Why do we feel anxious?

Because it signals uncertainty.

An important meeting. A difficult conversation. A new gym. Meeting strangers. Going to an unknown place. Getting lost. Running late. Loan payments. Not finding a place to park. No internet. Economic crisis. Political upheaval. Possibly unhealthy food ingredients. Dangerous activity. Race performance. A presentation.

All of these and more trigger anxiety. Everybody hates anxiety. It is such an unpleasant feeling. Then why is it so frequent?

Because it’s useful. Emotions are signals to help us survive. Negative feelings alert us when something is dangerous, harmful. Anxiety alerts us of high uncertainty. It is a signal to motivate us to take action to minimize this uncertainty.

When you feel anxious about a meeting, it is because of the uncertainty if it will damage your social status, the reactions of others, including potential violence. Exile was deadly in the wild so we crave belonging and fear rejection. On top of that humans have been violent to each other from before we were humans. Any interaction, especially with strangers, has the potential for violence in your unconscious’ perception.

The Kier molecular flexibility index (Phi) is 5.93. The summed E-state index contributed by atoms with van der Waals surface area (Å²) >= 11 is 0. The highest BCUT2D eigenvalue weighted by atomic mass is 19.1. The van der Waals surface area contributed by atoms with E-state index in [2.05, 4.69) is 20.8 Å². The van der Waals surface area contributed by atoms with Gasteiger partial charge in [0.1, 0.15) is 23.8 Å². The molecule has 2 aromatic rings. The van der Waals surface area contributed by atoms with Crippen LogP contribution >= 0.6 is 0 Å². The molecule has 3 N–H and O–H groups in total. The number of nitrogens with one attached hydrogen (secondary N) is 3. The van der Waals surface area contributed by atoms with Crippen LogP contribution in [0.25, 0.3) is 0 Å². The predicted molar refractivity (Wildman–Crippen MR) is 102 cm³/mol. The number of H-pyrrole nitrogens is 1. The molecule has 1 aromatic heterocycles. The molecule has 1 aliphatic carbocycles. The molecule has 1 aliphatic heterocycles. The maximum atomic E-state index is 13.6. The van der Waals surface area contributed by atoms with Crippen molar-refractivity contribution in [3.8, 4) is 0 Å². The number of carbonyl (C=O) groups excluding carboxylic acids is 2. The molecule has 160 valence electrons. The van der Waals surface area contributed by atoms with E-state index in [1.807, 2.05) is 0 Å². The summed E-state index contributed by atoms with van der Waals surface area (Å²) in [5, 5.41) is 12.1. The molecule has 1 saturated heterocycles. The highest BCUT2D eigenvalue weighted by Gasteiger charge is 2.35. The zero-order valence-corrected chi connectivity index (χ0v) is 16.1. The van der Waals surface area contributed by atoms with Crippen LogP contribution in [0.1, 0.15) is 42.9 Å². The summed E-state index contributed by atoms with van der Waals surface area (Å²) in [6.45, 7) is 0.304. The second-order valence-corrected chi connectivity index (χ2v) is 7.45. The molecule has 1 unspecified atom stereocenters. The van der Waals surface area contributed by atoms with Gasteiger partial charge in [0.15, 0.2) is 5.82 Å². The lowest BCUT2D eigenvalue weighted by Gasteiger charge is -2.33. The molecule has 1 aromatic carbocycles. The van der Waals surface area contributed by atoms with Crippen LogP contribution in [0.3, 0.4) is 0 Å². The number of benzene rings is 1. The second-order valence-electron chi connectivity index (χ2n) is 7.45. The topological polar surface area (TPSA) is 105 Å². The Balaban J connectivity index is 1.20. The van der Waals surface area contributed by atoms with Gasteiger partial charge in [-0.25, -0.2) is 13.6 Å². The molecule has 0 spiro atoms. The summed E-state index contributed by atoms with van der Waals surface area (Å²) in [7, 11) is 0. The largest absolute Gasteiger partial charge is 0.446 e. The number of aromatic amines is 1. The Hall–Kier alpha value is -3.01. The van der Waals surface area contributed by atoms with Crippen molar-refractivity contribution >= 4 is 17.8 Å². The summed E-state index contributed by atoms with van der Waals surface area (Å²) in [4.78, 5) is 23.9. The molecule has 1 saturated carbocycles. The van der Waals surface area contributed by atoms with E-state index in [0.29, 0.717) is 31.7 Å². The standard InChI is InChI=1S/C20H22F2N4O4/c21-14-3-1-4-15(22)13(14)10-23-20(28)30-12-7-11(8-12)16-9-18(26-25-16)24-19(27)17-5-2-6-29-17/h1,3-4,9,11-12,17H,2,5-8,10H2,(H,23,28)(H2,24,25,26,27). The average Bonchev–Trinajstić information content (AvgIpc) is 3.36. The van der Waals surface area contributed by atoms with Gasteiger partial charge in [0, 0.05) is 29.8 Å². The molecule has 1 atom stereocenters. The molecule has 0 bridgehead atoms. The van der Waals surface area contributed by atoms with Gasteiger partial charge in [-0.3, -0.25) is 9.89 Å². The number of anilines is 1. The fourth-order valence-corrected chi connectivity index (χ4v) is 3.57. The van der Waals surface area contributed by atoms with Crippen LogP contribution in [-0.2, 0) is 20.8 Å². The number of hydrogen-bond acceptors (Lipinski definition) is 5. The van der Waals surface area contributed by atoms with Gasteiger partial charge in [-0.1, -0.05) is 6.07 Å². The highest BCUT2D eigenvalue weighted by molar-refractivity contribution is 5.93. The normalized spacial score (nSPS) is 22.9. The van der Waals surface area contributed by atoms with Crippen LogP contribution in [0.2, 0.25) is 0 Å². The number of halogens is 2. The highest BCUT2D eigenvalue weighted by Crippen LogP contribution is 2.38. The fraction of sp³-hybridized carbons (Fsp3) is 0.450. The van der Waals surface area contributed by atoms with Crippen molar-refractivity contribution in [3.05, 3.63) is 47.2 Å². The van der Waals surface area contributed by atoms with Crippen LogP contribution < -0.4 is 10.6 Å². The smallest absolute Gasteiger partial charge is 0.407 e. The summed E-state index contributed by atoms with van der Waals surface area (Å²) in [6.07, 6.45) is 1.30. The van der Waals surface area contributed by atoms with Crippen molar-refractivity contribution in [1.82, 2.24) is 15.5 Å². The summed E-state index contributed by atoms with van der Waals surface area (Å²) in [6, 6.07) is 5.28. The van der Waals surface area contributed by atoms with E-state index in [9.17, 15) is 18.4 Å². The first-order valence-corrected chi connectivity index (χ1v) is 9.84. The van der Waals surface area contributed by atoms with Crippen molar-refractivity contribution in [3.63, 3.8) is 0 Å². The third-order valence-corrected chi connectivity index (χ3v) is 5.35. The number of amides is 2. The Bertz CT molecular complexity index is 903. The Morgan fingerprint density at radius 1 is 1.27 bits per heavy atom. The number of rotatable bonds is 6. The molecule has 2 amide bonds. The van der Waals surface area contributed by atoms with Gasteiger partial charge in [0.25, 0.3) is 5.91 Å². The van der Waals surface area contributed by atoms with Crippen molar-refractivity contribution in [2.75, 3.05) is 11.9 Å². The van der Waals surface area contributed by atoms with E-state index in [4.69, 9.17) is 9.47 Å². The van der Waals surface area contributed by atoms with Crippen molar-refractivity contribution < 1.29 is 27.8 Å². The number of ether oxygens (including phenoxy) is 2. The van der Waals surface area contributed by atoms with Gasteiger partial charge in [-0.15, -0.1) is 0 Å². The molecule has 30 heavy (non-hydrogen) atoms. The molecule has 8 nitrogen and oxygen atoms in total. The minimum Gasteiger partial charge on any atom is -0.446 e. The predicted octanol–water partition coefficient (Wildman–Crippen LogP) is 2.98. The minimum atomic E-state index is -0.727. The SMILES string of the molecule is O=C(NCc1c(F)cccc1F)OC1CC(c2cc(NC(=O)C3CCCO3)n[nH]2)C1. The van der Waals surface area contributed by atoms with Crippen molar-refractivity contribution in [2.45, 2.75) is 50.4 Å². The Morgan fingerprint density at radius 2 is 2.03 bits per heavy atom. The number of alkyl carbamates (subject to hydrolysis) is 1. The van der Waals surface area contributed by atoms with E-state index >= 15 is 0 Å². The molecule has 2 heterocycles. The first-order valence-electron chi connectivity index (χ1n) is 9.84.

All of this makes you anxious. The anxiety triggers you to try to minimize these risks. Prepare for the meeting beforehand. Maybe think of the participants and how to ensure their peacefulness and acceptance.

Or you might try to distract yourself from the anxiety. This might work superficially. But in fact it only makes it fester and enlarge in your unconscious. This transforms healthy worry into harmful chronic stress. It’s like having a cavity and pretending you don’t. Unchecked it becomes a rotten mouth.

Only way to deal with anxiety is to find the cause and reduce the uncertainty associated with it.

By Victor Rotariu

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